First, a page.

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RegTech to the Rescue: Combining Data Utilities and Case Management for Compliance

Regulatory Demands on the Rise

In financial services, regulatory demands continue to increase along with the pressure from regulators. For example, year after year Anti-Money Laundering (AML) requirements are always a regulatory priority, with local AML requirements around the world consistently changing and increasing. Global banks are currently struggling with implementing processes and procedures to satisfy the new FinCEN CDD rule in the US and the various EU member state localizations of the 4th EU Money Laundering Directive. As part of these requirements, banks have to collect and keep up to date additional documentation and information about their clients. Doing so can be timely, expensive, and frustrating for their customers.


Data Providers and Utilities: Part of the Solution

While adding headcount has been the way to solve the compliance conundrum in the past, the rise of RegTech has provided an alternative route to streamline and optimize existing compliance departments to handle the increased workload. From a due diligence perspective, these varying data providers and utilities provide a variety of services:

-          Source, collect, and maintain customer documentation and information

-          Verify customer identity

-          Screen and monitor customers

-          Conduct adverse media research

While this use of specialized providers to support compliance departments creates great benefit, the introduction of these new processes and influx of readily available information can also create some challenges of its own. Key components of compliance programs are organization, consistency, and documentation – which can be difficult to ensure when coordinating the use of varied utilities by multiple parties as part of the program. Lack of governance and control over the use of the utilities can lead to analysts using the utilities in inconsistent ways, at inconsistent times, with inconsistent levels of documentation.


Case Management: The Other Integral Part of the Solution

Why solve one problem, while creating another? Utilities and data providers are only part of the solution. The other part, which is equally important, is having proper case management to organize your compliance program and the use of these utilities and data sources. The governance and structure that case management can provide will ensure organization, consistency, and documentation of these new and complex sources of information in the following ways:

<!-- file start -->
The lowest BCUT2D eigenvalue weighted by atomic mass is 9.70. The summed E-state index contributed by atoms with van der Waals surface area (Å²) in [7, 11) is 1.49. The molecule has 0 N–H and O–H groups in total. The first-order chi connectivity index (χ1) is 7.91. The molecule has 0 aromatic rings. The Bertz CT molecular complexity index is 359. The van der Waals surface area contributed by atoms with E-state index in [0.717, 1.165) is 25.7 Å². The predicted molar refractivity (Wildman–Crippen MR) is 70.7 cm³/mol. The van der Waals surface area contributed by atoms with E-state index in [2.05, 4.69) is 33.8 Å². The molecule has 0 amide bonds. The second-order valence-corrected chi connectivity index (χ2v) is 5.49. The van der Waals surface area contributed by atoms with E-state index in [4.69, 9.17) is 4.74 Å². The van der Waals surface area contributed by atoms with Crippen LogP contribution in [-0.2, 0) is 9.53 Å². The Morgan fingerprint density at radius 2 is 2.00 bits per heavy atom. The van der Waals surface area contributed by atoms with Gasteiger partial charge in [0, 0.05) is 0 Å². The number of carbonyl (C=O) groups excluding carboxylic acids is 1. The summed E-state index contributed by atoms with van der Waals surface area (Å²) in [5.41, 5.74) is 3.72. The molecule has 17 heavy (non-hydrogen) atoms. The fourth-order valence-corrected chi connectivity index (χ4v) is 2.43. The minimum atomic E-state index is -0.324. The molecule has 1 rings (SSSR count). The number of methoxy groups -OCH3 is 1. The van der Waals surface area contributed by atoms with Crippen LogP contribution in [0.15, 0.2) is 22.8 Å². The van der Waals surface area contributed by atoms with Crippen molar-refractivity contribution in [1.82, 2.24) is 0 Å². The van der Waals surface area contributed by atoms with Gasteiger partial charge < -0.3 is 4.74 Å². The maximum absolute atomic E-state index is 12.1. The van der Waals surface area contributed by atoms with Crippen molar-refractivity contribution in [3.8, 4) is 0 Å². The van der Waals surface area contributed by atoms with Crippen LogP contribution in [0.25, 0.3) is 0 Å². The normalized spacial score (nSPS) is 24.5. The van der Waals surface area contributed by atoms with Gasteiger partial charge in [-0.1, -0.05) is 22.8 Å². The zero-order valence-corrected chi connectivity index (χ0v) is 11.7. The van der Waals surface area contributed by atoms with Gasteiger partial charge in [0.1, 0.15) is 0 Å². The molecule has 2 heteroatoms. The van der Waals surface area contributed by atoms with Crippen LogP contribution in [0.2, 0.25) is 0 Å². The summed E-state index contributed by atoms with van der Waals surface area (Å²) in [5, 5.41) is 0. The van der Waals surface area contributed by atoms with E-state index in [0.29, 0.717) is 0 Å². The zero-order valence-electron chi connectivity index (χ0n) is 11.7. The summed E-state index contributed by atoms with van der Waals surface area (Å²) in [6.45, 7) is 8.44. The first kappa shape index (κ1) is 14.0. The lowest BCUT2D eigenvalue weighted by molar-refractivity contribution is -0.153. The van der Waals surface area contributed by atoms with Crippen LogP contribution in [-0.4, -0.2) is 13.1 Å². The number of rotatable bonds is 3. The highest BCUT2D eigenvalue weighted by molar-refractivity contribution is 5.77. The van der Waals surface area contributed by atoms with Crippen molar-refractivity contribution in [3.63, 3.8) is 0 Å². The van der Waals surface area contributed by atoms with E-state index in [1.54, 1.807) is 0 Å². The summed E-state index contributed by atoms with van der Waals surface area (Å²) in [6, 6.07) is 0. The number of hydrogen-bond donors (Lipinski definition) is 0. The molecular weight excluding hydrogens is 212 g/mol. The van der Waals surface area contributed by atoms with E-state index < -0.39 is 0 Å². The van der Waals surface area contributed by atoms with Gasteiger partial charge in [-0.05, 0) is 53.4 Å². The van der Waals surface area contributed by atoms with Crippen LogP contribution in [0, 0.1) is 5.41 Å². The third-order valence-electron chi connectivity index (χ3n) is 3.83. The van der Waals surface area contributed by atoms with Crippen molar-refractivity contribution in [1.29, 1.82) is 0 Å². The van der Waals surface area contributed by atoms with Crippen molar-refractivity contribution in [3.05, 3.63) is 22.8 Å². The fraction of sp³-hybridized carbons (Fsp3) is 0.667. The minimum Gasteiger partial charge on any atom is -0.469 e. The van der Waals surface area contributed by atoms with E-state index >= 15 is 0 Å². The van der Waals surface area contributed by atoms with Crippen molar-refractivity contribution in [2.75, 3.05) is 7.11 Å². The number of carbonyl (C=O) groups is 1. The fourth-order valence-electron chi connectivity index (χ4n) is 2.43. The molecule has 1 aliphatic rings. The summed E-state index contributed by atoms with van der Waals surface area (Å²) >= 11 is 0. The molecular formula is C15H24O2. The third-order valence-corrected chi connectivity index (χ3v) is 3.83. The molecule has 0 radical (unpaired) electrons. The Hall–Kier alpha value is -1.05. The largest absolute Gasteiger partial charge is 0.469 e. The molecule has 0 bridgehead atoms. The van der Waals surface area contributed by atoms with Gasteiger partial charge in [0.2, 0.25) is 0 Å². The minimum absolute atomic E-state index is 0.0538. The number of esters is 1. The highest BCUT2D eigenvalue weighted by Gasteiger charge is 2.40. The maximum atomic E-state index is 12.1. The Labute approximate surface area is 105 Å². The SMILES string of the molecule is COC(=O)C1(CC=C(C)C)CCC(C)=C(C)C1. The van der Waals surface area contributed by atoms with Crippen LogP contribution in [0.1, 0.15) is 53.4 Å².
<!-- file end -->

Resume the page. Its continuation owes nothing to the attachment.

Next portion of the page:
• Utilize a single interface to avoid the “swivel chair effect” of using multiple providers
  • Organize the incoming data in a way that is easily usable for the analyst
  • Automatically orchestrate the requests within the overall compliance process


  • Coordinate when to use which utility at the right time in the process
  • Ensure that utilities are used in the same ways for the same situations


  • Keep an audit trail of when the utilities are used, who used them and what information was brought back
  • Centralize and standardize the storage of collected information for each customer.


Using Beneficial Ownership Requirements as an Example

To satisfy the beneficial ownership requirements of the new FinCEN CDD rule and the 4th EU Money Laundering Directive banks must identify and verify the identity of certain ultimate beneficial owners (UBOs) and controlling parties of entity customers. A bank can source this information from a data provider and then use an identity verification service to verify those individuals’ identities. Global institutions will likely also need to use different UBO data sources and identity verification providers based on the customer and/or booking location.  A bank could rely on its analysts to decide which service to use and when and how those services are used. However, this can lead to the wrong utilities being used, requests going out late, analysts wasting time moving through various applications, inconsistent types of information being requested and received, and inconsistent levels of documentation of the requests and the results.

Instead of relying on the analysts to direct the process, the better way to manage this is for banks to use case management to orchestrate and control the use of those utilities. By doing so, banks can automatically generate the requests at the right time, use the right provider for the right customers, store the data in the right place, and document when the data was sourced. Through these benefits the bank can save time, effort, cost, and headache when a regulator or auditor examines the use of these utilities.


This is just one example of how data providers and utilities combined with strong case management can greatly enhance your compliance program. By utilizing these two technological resources together, compliance programs can meet new regulatory requirements efficiently, consistently, and accurately.  



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